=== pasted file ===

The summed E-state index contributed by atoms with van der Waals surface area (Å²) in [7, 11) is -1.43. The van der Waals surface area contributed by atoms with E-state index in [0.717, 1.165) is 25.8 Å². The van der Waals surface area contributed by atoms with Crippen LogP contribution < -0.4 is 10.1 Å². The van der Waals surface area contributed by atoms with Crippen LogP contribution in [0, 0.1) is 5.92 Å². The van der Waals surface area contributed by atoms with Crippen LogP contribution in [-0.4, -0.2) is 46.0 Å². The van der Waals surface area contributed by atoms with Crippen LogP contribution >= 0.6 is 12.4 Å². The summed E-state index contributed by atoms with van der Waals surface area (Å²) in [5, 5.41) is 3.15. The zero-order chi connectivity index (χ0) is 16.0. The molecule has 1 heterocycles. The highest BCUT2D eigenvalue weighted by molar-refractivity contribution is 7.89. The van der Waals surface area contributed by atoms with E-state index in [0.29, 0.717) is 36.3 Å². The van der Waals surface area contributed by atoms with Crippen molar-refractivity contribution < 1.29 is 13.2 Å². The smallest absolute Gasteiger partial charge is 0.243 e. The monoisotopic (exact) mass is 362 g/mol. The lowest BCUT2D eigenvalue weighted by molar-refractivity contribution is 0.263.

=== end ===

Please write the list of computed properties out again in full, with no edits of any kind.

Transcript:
The summed E-state index contributed by atoms with van der Waals surface area (Å²) in [7, 11) is -1.43. The van der Waals surface area contributed by atoms with E-state index in [0.717, 1.165) is 25.8 Å². The van der Waals surface area contributed by atoms with Crippen LogP contribution < -0.4 is 10.1 Å². The van der Waals surface area contributed by atoms with Crippen LogP contribution in [0, 0.1) is 5.92 Å². The van der Waals surface area contributed by atoms with Crippen LogP contribution in [-0.4, -0.2) is 46.0 Å². The van der Waals surface area contributed by atoms with Crippen LogP contribution >= 0.6 is 12.4 Å². The summed E-state index contributed by atoms with van der Waals surface area (Å²) in [5, 5.41) is 3.15. The zero-order chi connectivity index (χ0) is 16.0. The molecule has 1 heterocycles. The highest BCUT2D eigenvalue weighted by molar-refractivity contribution is 7.89. The van der Waals surface area contributed by atoms with E-state index in [0.29, 0.717) is 36.3 Å². The van der Waals surface area contributed by atoms with Crippen molar-refractivity contribution < 1.29 is 13.2 Å². The smallest absolute Gasteiger partial charge is 0.243 e. The monoisotopic (exact) mass is 362 g/mol. The lowest BCUT2D eigenvalue weighted by molar-refractivity contribution is 0.263.